Chinese Geographical Science ›› 2021, Vol. 31 ›› Issue (3): 444-458.doi: 10.1007/s11769-021-1203-y

• Articles • Previous Articles    

Spatiotemporal Variations and Controls on Anthropogenic Heat Fluxes in 12 Selected Cities in the Eastern China

CAO Zheng1,2,3, WEN Ya4, SONG Song1,2,3, HUNG Chak Ho1,5, SUN Hui1,2   

  1. 1. School of Geographical Sciences, Guangzhou University, Guangzhou 510006, China;
    2. Guangdong Province Engineering Technology Research Center for Geographical Conditions Monitoring and Comprehensive Analysis, Guangzhou 510006, China;
    3. Southern Marine Science and Engineering Guangdong Laboratory (Guangzhou), Guangzhou 511458, China;
    4. College of Resources and Environment, South China Agricultural University, Guangzhou 510642, China;
    5. Department of Urban Planning and Design, The University of Hong Kong, Hong Kong 999077, China
  • Received:2020-06-04 Published:2021-04-29
  • Contact: WEN Ya, SONG Song E-mail:wenya26@scau.edu.cn;geossong@gzhu.edu.cn
  • Supported by:
    Under the auspices of National Natural Science Foundation of China (No. 41901219, 41671430, 41801326), Key Special Project for Introduced Talents Team of Southern Marine Science and Engineering Guangdong Laboratory (Guangzhou) (No. GML2019ZD0301)

Abstract: Spatiotemporal variations of anthropogenic heat flux (AHF) is reported to be associated with global warming. However, confined to the low spatial resolution of energy consumption statistical data, details of AHF was not well descripted. To obtain high spatial resolution data of AHF, Defense Meteorological Satellite Program/Operational Linescan System (DMSP/OLS) nighttime light time-series product and Moderate Resolution Imaging Spectroradiometer (MODIS) satellite monthly normalized difference vegetation index (NDVI) product were applied to construct the human settlement index. Based on the spatial regression relationship between human settlement index and energy consumption data. A 1-km resolution dataset of AHF of 12 selected cities in the eastern China was obtained. Ordinary least-squares (OLS) model was applied to detect the mechanism of spatial patterns of AHF. Results showed that industrial emission in selected cities of the eastern China was accountable for 63% of the total emission. AHF emission in megacities, such as Tianjin, Jinan, Qingdao, and Hangzhou, was most significant. AHF increasing speed in most areas in the chosen cities was quite low. High growth or extremely high growth of AHF were located in central downtown areas. In Beijing, Shanghai, Guangzhou, Jinan, Hangzhou, Changzhou, Zhaoqing, and Jiangmen, a single kernel of AHF was observed. Potential influencing factors showed that precipitation, temperature, elevation, normalized different vegetation index, gross domestic product, and urbanization level were positive with AHF. Overall, this investigation implied that urbanization level and economic development level might dominate the increasing of AHF and the spatial heterogeneousness of AHF. Higher urbanization level or economic development level resulted in high increasing speeds of AHF. These findings provide a novel way to reconstruct of AHF and scientific supports for energy management strategy development.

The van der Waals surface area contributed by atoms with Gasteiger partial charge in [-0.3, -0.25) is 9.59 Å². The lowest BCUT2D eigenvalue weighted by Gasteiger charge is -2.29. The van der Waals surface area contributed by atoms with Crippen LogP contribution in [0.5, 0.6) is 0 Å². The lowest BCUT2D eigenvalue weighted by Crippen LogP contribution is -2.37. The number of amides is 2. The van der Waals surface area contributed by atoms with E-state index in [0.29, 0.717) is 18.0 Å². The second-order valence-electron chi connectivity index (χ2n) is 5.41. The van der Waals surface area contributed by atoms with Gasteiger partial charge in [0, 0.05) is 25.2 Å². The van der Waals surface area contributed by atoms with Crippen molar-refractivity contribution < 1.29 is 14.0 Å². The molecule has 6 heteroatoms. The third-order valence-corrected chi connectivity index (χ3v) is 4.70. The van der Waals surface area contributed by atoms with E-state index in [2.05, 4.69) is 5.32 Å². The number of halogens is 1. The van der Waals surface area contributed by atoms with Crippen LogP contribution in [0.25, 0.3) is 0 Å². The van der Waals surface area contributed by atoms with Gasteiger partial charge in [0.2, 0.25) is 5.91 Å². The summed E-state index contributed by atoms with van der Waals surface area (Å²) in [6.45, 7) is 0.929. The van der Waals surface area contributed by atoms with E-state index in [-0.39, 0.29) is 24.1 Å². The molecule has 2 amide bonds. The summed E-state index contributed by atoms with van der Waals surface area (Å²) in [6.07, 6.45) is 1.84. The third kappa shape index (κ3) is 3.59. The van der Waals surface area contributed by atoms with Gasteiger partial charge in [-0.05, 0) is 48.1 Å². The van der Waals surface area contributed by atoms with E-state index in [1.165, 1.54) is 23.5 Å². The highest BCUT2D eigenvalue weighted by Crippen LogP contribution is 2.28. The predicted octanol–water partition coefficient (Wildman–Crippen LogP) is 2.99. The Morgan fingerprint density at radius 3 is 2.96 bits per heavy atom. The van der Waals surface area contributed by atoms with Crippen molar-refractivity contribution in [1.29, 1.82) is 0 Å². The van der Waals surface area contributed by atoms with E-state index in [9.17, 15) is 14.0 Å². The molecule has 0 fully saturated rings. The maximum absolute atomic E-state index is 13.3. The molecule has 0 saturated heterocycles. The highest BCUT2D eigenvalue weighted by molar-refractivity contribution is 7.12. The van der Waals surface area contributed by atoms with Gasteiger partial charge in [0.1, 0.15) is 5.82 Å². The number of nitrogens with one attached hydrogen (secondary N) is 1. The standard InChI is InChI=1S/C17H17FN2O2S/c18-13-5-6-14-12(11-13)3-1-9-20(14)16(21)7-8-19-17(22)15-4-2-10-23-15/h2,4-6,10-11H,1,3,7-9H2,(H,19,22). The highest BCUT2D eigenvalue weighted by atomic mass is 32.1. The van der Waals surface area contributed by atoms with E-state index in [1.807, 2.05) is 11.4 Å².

Key words: anthropogenic heat flux (AHF), Defense Meteorological Program/Operational Linescan System (DMSP/OLS) data, spatiotemporal variations, influencing factors, eastern China